But more importantly, really help them identify what they value, what their goals are, and how we can get there, and also how we can really serve God and be good stewards of our resources at that same time. Yeah. And you mentioned how difficult it can be to reach out to someone for help if you're in this difficult situation. And yet not only does this team, are they ready to receive you and be an encouragement and pray with you. But, Neely, talk about the peace of mind that comes with knowing you're actually making progress now, maybe for the very first time. And there's a plan, some intentionality behind this payment you're sending every month instead of just treading water like they perhaps were previously.
Right. I mean, we get a lot of calls or clients reaching out to us for various different situations. But whether it's making payments and no progress or whether it's a loss of income or they didn't receive their bonus or maybe they had to retire early, it really puts a lot of stress and strain on people having this credit card debt.
And it's discouraging because they're looking at their statements and it states they're not going to get out of debt for 20 years on an account that maybe might just have five or six thousand dollars as a balance. So what's really great about the work that we do is that we come alongside people. We want to learn about your situation, provide solutions and also encouragement, really helping people to come up with a long term solution to getting out of debt and really seeing the light at the end of the tunnel. Well, in my experience is, Neely, I'd love to get you to weigh in on this, that when we do this monthly and we keep the debts where they are and we build it in our plan and we do the hard work to make that payment every month, which now is at a much lower interest rate, it actually builds the right disciplines so that when we finally get out of debt, we're never going to go back there.
Do you see that? Absolutely. Not only the discipline, but also the encouragement. Through our program, people are actually seeing their balances go down and it provides that peace of mind that they are going to be able to get out of debt and stay out of debt by making good choices and being intentional.
Yeah, and that's really key. All right, Neely, let's talk about the credit score. Whenever we talk about debt management, there's always a few folks saying, how is this going to affect my credit score?
And even though that shouldn't be our primary driver, we should be focused on getting out of debt once and for all. It is a consideration. So can you weigh in on that? Sure. It's a great question and a lot of people do ask it.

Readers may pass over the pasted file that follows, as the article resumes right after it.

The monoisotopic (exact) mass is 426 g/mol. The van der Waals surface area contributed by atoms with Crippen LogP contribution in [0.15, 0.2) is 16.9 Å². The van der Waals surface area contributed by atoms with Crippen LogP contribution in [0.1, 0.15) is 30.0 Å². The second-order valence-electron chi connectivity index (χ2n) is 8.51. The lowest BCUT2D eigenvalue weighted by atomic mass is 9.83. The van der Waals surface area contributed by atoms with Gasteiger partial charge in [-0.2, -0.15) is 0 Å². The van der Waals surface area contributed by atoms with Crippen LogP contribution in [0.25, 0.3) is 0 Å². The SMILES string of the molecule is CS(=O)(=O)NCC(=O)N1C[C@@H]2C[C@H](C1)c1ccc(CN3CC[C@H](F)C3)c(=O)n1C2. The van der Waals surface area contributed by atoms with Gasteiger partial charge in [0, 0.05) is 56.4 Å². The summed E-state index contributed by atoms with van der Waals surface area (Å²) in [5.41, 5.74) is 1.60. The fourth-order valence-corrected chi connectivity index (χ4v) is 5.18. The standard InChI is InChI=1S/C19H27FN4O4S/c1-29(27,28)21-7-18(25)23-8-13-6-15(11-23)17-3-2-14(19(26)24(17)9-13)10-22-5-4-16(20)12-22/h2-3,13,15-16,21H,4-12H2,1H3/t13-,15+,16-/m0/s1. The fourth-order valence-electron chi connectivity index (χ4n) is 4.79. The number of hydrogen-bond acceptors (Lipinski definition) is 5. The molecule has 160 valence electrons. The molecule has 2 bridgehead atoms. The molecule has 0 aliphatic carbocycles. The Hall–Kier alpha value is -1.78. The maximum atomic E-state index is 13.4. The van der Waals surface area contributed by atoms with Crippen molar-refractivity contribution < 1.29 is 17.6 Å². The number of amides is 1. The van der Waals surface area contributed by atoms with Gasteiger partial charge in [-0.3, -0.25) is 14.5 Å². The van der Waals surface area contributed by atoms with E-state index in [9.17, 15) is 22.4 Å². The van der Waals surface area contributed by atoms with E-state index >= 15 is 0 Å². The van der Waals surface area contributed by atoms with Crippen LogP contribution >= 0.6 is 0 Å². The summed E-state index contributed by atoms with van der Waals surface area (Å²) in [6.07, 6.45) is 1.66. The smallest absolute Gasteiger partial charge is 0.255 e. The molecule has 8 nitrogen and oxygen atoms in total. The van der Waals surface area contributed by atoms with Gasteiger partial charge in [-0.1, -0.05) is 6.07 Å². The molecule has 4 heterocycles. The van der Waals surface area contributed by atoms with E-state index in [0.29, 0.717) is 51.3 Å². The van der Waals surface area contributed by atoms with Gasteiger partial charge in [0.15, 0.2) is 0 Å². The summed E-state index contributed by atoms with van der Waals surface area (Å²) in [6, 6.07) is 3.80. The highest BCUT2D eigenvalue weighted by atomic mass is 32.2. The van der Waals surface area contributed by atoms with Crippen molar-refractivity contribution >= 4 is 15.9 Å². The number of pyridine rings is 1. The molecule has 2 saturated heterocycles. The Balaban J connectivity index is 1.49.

So let's take a look at it. What's important to understand is that the program itself is not impacting your credit score. What impacts the score is closing the accounts. So on our program, the accounts that people choose to put into the plan, the creditors will close those accounts. So the impact is on closing the accounts and it really weighs heavily on two different factors, and that is how long an account has been open and then what their credit usage is. So if someone is closing an account that has high usage relative to the credit limit, the impact is very minor because they've already taken the hit based off the high usage and they're not shutting down much available credit. Typically, I encourage people to enroll accounts that have high balances and high APRs so they have a long term solution. And then if it makes financial sense to keep open the accounts that they've had the longest and work on paying down those accounts to 30% below the credit limit so that they can maximize their score. In addition, as people make payments on our program and they pay off the accounts, their credit score does improve. So clients actually leave our program with a better score than what they came in with. Excellent.
And then quickly, Nealey, we've got about 90 seconds left. You mentioned this is not debt settlement or debt consolidation, which we don't endorse. Why is debt management better? Well, first off, you don't want to create more debt by opening up a consolidation loan because frequently people end up spending more money and creating more debt because they open up the lines of credit if they do the consolidation loan. And then secondly, with debt settlement, you're not honoring your debt in full.